C.A. Nos. 27857, 28073.



Court of Appeals of Ohio, Ninth District, Summit County.

Attorney(s) appearing for the Case

DENISE E. FERGUSON , Attorney at Law, for Appellant. SUSAN J. LAX , Attorney at Law, for Appellant.

SHERRI BEVAN WALSH , Prosecuting Attorney, and HEAVEN DIMARTINO , Assistant Prosecuting Attorney, for Appellee.

JOSEPH KERNAN , Guardian ad Litem.



{¶1} Appellant, Linda S. ("Mother"), appeals from two judgments of the Summit County Court of Common Pleas, Juvenile Division: one that placed her minor child in the legal custody of a maternal aunt, and a later judgment that decreased her weekly parenting time with the child from two to three unsupervised, overnight visits to two supervised visits of no more than four hours. This Court affirms.


{¶2} Mother is the biological mother of R.S., born September 7, 2011, the only child at issue in this appeal. The child's father did not appeal from the trial court's judgments. Mother has older children who were removed from her custody many years ago because Mother had serious mental health problems and abused some of her children. Mother was convicted of felony child endangering and served a seven-year term of incarceration. Although Mother would later describe her acts of abuse as extreme physical discipline, CSB described the acts as torture, explaining that Mother had repeatedly inflicted pain on her children by beating and burning them, forcing them to eat their own vomit, and withholding medical treatment.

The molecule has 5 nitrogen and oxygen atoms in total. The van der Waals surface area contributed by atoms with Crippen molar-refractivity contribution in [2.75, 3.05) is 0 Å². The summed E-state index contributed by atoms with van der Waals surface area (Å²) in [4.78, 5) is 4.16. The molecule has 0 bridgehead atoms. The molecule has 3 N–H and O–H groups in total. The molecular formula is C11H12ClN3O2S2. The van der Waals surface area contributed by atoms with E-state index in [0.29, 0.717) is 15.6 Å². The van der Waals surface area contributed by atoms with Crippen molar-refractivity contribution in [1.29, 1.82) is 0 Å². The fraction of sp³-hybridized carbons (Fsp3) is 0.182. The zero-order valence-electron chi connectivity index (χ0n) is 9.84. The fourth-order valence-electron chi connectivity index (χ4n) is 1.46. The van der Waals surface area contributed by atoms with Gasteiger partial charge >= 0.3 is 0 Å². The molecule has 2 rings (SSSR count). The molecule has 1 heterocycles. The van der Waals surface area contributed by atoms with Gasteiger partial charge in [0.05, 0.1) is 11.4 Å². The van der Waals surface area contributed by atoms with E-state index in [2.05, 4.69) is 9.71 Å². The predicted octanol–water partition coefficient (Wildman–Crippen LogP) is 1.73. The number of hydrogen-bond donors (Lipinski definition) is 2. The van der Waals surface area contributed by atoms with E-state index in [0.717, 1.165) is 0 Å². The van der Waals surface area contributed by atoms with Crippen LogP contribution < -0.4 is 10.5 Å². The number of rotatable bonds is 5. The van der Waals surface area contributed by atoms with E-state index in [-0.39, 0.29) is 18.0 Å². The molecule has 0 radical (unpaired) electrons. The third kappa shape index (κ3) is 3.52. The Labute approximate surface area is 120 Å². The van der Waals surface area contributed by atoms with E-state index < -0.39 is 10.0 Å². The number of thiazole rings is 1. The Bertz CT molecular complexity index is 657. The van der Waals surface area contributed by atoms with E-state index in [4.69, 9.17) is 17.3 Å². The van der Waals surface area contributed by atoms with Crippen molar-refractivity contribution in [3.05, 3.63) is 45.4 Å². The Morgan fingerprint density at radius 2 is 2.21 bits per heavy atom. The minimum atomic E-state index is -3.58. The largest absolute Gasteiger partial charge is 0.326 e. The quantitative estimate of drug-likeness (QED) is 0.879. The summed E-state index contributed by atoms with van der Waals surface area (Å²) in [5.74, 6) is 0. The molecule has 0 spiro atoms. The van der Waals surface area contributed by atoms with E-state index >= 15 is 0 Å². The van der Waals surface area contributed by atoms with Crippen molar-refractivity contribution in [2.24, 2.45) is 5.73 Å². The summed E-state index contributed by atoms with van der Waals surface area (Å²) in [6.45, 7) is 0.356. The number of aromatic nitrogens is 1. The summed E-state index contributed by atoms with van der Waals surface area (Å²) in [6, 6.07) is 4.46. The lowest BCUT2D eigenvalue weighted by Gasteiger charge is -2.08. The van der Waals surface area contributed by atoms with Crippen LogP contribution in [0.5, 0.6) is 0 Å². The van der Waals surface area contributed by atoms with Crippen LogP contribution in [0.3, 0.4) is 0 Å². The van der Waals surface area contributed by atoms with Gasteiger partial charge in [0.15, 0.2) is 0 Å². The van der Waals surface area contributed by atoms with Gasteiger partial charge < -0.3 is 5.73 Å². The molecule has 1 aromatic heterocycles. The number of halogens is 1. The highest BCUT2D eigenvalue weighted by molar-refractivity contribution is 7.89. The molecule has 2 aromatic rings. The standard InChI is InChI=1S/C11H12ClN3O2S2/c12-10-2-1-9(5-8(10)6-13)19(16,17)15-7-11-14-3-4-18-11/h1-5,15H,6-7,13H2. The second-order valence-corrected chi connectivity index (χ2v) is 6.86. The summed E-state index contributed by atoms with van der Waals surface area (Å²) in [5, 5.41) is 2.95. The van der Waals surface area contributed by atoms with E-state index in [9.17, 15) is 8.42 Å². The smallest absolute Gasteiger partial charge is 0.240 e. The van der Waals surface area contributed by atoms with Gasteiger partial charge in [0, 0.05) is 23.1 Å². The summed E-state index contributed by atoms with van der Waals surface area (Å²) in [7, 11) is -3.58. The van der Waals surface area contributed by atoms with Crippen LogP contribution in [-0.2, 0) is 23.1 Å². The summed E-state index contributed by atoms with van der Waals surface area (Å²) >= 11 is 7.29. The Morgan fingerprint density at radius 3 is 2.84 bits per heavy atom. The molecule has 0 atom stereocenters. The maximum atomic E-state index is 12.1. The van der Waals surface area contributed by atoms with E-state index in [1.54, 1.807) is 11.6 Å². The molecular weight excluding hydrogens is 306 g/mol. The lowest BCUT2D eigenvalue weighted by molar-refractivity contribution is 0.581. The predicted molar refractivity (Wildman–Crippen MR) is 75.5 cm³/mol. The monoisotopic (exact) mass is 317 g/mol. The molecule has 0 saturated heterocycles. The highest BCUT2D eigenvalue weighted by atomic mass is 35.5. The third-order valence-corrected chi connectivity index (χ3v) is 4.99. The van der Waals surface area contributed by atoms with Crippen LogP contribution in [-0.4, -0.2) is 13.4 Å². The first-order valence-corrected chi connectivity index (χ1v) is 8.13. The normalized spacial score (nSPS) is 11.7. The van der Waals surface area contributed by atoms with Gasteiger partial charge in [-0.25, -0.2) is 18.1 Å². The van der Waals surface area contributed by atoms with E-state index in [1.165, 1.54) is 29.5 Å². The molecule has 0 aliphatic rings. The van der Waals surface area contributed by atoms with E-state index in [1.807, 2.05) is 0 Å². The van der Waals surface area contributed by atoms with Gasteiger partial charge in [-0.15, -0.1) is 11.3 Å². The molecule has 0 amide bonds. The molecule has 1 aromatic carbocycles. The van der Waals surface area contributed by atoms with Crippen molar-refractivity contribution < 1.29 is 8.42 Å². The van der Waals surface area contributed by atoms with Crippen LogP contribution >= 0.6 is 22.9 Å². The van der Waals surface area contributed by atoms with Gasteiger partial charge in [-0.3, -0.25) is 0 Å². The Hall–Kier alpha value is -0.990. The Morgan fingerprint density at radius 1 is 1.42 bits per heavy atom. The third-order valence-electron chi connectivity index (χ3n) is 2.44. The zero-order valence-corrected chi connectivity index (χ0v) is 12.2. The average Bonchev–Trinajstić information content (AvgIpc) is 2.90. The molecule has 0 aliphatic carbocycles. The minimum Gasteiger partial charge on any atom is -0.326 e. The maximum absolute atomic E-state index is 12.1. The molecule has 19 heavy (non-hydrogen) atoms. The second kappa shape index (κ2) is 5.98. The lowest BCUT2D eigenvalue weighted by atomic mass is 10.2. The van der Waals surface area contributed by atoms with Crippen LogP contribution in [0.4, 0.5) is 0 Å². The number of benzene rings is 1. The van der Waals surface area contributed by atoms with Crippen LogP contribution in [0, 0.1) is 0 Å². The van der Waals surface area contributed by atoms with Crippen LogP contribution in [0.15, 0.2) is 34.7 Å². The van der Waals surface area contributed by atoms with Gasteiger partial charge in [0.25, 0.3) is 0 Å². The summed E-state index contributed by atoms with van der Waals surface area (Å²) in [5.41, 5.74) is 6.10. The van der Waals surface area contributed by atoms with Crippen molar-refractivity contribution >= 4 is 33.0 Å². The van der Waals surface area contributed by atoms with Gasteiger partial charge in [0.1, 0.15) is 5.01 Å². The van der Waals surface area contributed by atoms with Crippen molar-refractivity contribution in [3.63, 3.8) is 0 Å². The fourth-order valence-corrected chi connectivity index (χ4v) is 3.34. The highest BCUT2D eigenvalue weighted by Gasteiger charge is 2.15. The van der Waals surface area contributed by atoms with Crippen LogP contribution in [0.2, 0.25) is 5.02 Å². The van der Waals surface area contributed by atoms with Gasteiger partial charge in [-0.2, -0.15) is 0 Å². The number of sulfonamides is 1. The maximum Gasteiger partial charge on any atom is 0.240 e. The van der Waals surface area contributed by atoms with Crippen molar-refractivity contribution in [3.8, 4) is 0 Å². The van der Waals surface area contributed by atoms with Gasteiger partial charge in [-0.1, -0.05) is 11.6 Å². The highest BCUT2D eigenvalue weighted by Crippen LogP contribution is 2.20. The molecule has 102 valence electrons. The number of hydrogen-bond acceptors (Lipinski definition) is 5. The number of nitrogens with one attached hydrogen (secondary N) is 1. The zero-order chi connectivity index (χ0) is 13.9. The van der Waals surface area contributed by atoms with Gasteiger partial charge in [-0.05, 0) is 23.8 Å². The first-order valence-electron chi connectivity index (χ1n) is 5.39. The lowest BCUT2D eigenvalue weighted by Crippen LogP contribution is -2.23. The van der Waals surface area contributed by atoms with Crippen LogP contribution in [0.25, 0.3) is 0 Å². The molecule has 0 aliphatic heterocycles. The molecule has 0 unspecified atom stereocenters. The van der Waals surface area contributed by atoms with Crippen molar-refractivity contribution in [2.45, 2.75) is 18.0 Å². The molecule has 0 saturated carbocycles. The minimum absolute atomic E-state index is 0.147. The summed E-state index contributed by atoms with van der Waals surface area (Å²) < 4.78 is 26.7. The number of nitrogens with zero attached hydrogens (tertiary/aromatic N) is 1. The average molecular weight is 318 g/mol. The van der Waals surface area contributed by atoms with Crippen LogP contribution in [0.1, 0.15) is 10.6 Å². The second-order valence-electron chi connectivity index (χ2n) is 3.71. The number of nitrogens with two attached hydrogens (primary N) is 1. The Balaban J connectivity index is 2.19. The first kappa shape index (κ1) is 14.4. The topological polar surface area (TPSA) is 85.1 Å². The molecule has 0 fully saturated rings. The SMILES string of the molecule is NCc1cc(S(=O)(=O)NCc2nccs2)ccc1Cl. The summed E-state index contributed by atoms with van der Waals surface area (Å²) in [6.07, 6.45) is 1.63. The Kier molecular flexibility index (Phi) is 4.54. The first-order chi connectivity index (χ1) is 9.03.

{¶3} Mother has suffered from serious mental health problems since childhood and has received treatment only intermittently over the years. On October 2, 2013, R.S. was removed from Mother's custody pursuant to Juv.R. 6 because Mother was admitted to a hospital psychiatric ward and CSB was unable to find a relative to care for the child at that time. Mother was not taking her prescribed psychiatric medications and was exhibiting symptoms of delusional thinking. Mother remained in treatment for 90 days pursuant to an involuntary commitment order of the probate court.

{¶4} Mother later agreed that R.S. should be adjudicated a dependent child and be placed in the temporary custody of CSB. Mother's visits with R.S. were initially supervised because her irrational thinking posed a threat to the child. After Mother appeared to have stabilized her mental health through counseling and medication, the trial court expanded Mother's visits with R.S. to unsupervised, overnight visits in Mother's home.

{¶5} CSB eventually moved to place R.S. in the legal custody of a maternal aunt ("Aunt"), with whom he had been living for the past year. Mother alternatively moved for legal custody of R.S. Prior to the final dispositional hearing, CSB moved for an order to relieve it from making reasonable efforts to reunify R.S. with Mother because Mother had been convicted of felony child endangering with respect to the child's older siblings. See R.C. 2151.419(A)(2)(a). The trial court issued a reasonable efforts bypass order two days later.